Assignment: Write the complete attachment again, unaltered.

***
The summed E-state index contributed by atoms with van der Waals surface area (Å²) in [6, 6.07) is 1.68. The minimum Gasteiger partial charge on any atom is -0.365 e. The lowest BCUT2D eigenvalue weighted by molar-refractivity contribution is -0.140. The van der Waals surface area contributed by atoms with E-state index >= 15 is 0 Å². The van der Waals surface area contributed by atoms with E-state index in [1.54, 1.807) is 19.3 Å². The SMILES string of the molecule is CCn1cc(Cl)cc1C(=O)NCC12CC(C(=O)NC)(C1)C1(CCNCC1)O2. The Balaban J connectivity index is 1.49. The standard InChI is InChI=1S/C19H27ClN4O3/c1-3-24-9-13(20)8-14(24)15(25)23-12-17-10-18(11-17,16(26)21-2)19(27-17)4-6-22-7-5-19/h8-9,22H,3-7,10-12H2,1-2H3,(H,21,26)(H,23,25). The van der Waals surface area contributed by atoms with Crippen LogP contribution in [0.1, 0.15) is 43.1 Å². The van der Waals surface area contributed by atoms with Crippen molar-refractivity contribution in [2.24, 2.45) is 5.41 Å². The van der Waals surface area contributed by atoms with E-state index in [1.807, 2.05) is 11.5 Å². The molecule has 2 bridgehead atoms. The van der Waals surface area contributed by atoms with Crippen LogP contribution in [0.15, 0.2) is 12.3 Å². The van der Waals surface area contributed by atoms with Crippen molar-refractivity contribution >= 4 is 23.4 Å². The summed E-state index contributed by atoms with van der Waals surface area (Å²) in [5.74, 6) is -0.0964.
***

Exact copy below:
The summed E-state index contributed by atoms with van der Waals surface area (Å²) in [6, 6.07) is 1.68. The minimum Gasteiger partial charge on any atom is -0.365 e. The lowest BCUT2D eigenvalue weighted by molar-refractivity contribution is -0.140. The van der Waals surface area contributed by atoms with E-state index >= 15 is 0 Å². The van der Waals surface area contributed by atoms with E-state index in [1.54, 1.807) is 19.3 Å². The SMILES string of the molecule is CCn1cc(Cl)cc1C(=O)NCC12CC(C(=O)NC)(C1)C1(CCNCC1)O2. The Balaban J connectivity index is 1.49. The standard InChI is InChI=1S/C19H27ClN4O3/c1-3-24-9-13(20)8-14(24)15(25)23-12-17-10-18(11-17,16(26)21-2)19(27-17)4-6-22-7-5-19/h8-9,22H,3-7,10-12H2,1-2H3,(H,21,26)(H,23,25). The van der Waals surface area contributed by atoms with Crippen LogP contribution in [0.1, 0.15) is 43.1 Å². The van der Waals surface area contributed by atoms with Crippen molar-refractivity contribution in [2.24, 2.45) is 5.41 Å². The van der Waals surface area contributed by atoms with E-state index in [1.807, 2.05) is 11.5 Å². The molecule has 2 bridgehead atoms. The van der Waals surface area contributed by atoms with Crippen LogP contribution in [0.15, 0.2) is 12.3 Å². The van der Waals surface area contributed by atoms with Crippen molar-refractivity contribution >= 4 is 23.4 Å². The summed E-state index contributed by atoms with van der Waals surface area (Å²) in [5.74, 6) is -0.0964.